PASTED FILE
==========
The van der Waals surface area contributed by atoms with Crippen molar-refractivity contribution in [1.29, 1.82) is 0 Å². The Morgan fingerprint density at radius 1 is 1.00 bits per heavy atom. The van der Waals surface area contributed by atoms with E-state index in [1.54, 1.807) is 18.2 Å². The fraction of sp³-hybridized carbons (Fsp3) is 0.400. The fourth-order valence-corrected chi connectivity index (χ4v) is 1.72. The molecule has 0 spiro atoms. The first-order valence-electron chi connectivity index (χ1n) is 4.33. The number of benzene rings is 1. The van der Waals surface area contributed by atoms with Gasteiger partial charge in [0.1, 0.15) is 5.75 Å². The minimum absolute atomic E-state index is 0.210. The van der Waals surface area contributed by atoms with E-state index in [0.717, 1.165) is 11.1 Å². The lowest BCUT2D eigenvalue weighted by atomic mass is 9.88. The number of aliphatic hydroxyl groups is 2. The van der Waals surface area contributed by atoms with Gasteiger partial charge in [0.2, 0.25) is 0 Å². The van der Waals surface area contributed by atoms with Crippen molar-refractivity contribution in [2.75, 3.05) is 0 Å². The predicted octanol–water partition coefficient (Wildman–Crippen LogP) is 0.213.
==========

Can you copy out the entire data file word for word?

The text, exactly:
The van der Waals surface area contributed by atoms with Crippen molar-refractivity contribution in [1.29, 1.82) is 0 Å². The Morgan fingerprint density at radius 1 is 1.00 bits per heavy atom. The van der Waals surface area contributed by atoms with E-state index in [1.54, 1.807) is 18.2 Å². The fraction of sp³-hybridized carbons (Fsp3) is 0.400. The fourth-order valence-corrected chi connectivity index (χ4v) is 1.72. The molecule has 0 spiro atoms. The first-order valence-electron chi connectivity index (χ1n) is 4.33. The number of benzene rings is 1. The van der Waals surface area contributed by atoms with Gasteiger partial charge in [0.1, 0.15) is 5.75 Å². The minimum absolute atomic E-state index is 0.210. The van der Waals surface area contributed by atoms with E-state index in [0.717, 1.165) is 11.1 Å². The lowest BCUT2D eigenvalue weighted by atomic mass is 9.88. The number of aliphatic hydroxyl groups is 2. The van der Waals surface area contributed by atoms with Gasteiger partial charge in [0.2, 0.25) is 0 Å². The van der Waals surface area contributed by atoms with Crippen molar-refractivity contribution in [2.75, 3.05) is 0 Å². The predicted octanol–water partition coefficient (Wildman–Crippen LogP) is 0.213.